23 October 2012

Olde New York

During the first half of the 19th century, the Port of New York was the busiest port in America with a constant stream of ships coming in and out, carrying goods from all over the world. Businesses, counting houses, and hotels sprung up around the port as did Fulton Fish Market in 1822 (it moved to the Bronx in 2005). Today the area, now known as South Street Seaport, is a tourist destination filled with chain shops and restaurants. The sailors and fishmongers are long gone. Yet remnants of old New York can still be found as you walk along the streets, some of which are covered with cobblestones.

Built in 1807, the Jasper Ward House at 45 Peck Slip was one of the area's many counting houses. Notice the address doesn't say street. That's because it used to be an actual slip used to move ships in and out of the water.

These two buildings off Schermerhorn Row once housed sailors and labourers during the port's heyday. Today there's a Heartland Brewery downstairs.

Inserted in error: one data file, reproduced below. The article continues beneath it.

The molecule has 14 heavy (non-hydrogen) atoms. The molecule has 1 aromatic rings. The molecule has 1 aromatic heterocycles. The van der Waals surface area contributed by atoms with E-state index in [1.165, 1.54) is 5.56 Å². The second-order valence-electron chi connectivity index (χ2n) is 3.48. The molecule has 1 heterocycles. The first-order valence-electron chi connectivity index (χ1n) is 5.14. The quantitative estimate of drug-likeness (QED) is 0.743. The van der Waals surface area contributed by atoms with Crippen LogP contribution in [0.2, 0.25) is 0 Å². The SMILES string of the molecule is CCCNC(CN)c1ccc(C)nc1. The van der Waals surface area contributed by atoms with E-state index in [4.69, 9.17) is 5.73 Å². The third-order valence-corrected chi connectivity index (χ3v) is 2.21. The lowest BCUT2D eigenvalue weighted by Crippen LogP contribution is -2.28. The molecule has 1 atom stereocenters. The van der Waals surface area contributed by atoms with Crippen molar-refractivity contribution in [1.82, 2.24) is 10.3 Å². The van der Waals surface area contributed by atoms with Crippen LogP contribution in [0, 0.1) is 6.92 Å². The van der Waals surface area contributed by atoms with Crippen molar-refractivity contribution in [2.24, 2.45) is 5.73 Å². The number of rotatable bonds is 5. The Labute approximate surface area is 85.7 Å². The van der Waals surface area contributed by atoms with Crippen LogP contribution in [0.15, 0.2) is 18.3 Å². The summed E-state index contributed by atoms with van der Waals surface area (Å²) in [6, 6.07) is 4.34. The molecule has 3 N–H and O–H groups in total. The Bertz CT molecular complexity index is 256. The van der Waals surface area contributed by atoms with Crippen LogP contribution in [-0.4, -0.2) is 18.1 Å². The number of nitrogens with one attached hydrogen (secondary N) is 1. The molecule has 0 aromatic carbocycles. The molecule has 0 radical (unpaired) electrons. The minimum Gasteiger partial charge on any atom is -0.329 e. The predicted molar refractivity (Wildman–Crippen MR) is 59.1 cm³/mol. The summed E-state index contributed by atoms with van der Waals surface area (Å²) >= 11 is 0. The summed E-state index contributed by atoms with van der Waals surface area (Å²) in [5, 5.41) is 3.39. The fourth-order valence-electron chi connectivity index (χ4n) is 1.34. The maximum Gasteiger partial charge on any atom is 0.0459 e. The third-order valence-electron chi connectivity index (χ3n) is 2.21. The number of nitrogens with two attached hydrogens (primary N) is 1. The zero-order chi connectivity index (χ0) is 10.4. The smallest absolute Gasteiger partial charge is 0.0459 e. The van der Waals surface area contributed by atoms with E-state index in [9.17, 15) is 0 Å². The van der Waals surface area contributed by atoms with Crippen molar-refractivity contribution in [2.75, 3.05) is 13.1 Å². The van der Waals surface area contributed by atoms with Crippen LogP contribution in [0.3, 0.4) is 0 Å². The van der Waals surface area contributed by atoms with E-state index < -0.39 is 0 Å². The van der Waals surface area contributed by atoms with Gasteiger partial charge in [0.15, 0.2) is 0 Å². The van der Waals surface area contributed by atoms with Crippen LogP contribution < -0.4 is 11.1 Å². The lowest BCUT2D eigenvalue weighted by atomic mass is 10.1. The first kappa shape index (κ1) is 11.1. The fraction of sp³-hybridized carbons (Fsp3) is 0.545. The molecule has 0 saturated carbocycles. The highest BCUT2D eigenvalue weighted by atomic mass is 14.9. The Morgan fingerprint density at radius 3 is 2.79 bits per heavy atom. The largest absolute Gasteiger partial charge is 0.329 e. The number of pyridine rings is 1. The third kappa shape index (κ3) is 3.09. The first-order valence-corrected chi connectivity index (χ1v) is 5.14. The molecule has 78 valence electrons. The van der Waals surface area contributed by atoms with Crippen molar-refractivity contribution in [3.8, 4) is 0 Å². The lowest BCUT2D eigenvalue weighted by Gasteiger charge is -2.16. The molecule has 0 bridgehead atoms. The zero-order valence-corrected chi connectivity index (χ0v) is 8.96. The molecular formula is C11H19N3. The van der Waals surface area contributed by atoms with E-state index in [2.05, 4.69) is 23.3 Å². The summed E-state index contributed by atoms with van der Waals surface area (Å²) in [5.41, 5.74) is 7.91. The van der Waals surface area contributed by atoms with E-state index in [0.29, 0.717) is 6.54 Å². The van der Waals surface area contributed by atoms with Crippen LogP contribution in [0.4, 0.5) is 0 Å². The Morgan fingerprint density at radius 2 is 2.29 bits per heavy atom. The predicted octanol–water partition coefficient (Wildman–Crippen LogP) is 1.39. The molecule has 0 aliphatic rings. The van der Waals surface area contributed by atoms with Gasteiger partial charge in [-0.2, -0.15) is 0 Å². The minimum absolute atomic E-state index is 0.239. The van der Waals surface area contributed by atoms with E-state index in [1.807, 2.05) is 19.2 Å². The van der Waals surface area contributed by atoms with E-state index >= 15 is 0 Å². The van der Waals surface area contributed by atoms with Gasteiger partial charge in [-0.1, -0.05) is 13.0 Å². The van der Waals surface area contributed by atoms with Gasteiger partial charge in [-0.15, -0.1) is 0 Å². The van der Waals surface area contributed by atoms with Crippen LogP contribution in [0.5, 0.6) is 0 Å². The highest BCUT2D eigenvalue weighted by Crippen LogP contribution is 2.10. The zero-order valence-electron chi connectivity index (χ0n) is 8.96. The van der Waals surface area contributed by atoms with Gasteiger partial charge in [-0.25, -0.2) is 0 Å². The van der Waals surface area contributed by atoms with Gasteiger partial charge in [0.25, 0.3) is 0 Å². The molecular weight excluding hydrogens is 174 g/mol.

Ships have not completely disappeared from the former port. The South Street Seaport Museum oversees a collection of historic vessels including the cargo ship the Peking and the lightship Ambrose. Unfortunately money problems at the museum have thrown the ships' future into uncertainty, which is a shame. The sight of the masts against a backdrop of high-rise buildings is a perfect mix of the city's past and present.

Walk down to the water and there are fantastic views of Brooklyn and the Brooklyn Bridge. The East River, once crowded with ships, still has vessels sailing by, some of which are reminiscent of the past.

One of the best places to get a feel for the past is at Bowne & Co., Stationers on Water Street, which pays tribute to a mercantile business with the same name that first opened in 1775. With its 19th-century presses, wooden shelving, and stacks of blank books and cards, Bowne & Co., resemble a 1870s print shop.

The shop was in full Halloween mode when I was there with a large black crow atop a display table while skeletons hung out on one of the cases. There were jars of black and orange glass glitter, Victorian masks, sheets of stickers, and streamers with skulls, all of which seemed to fit well with the atmosphere of the shop.

I do wish the area hadn't been turned into such a mall but at least the 19th century is still there. You just need to know where to look.

Photos by Michele.

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